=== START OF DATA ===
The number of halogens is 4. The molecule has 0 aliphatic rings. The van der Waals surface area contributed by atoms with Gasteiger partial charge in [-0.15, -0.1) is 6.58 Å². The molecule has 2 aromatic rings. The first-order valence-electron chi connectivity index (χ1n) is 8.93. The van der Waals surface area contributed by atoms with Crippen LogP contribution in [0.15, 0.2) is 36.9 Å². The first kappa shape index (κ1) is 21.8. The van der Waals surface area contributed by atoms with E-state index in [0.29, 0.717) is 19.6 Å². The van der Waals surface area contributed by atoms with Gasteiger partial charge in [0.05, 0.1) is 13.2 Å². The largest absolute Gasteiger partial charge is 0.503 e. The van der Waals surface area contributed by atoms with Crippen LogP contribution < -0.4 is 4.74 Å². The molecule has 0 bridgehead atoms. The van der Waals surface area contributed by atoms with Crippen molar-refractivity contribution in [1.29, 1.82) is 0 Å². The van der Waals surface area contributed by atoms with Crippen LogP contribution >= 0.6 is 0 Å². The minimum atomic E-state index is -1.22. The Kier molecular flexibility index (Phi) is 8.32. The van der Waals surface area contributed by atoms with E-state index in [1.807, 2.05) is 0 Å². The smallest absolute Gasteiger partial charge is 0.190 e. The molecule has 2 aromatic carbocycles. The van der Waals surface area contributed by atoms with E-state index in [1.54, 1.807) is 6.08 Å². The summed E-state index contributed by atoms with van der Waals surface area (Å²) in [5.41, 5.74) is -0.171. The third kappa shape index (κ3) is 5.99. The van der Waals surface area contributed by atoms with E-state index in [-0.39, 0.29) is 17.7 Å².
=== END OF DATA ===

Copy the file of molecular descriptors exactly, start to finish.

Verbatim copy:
The number of halogens is 4. The molecule has 0 aliphatic rings. The van der Waals surface area contributed by atoms with Gasteiger partial charge in [-0.15, -0.1) is 6.58 Å². The molecule has 2 aromatic rings. The first-order valence-electron chi connectivity index (χ1n) is 8.93. The van der Waals surface area contributed by atoms with Crippen LogP contribution in [0.15, 0.2) is 36.9 Å². The first kappa shape index (κ1) is 21.8. The van der Waals surface area contributed by atoms with E-state index in [0.29, 0.717) is 19.6 Å². The van der Waals surface area contributed by atoms with Gasteiger partial charge in [0.05, 0.1) is 13.2 Å². The largest absolute Gasteiger partial charge is 0.503 e. The van der Waals surface area contributed by atoms with Crippen LogP contribution < -0.4 is 4.74 Å². The molecule has 0 bridgehead atoms. The van der Waals surface area contributed by atoms with Crippen molar-refractivity contribution in [1.29, 1.82) is 0 Å². The van der Waals surface area contributed by atoms with Crippen LogP contribution >= 0.6 is 0 Å². The minimum atomic E-state index is -1.22. The Kier molecular flexibility index (Phi) is 8.32. The van der Waals surface area contributed by atoms with E-state index in [1.807, 2.05) is 0 Å². The smallest absolute Gasteiger partial charge is 0.190 e. The molecule has 2 aromatic carbocycles. The van der Waals surface area contributed by atoms with E-state index in [1.54, 1.807) is 6.08 Å². The summed E-state index contributed by atoms with van der Waals surface area (Å²) in [5.41, 5.74) is -0.171. The third kappa shape index (κ3) is 5.99. The van der Waals surface area contributed by atoms with E-state index in [-0.39, 0.29) is 17.7 Å².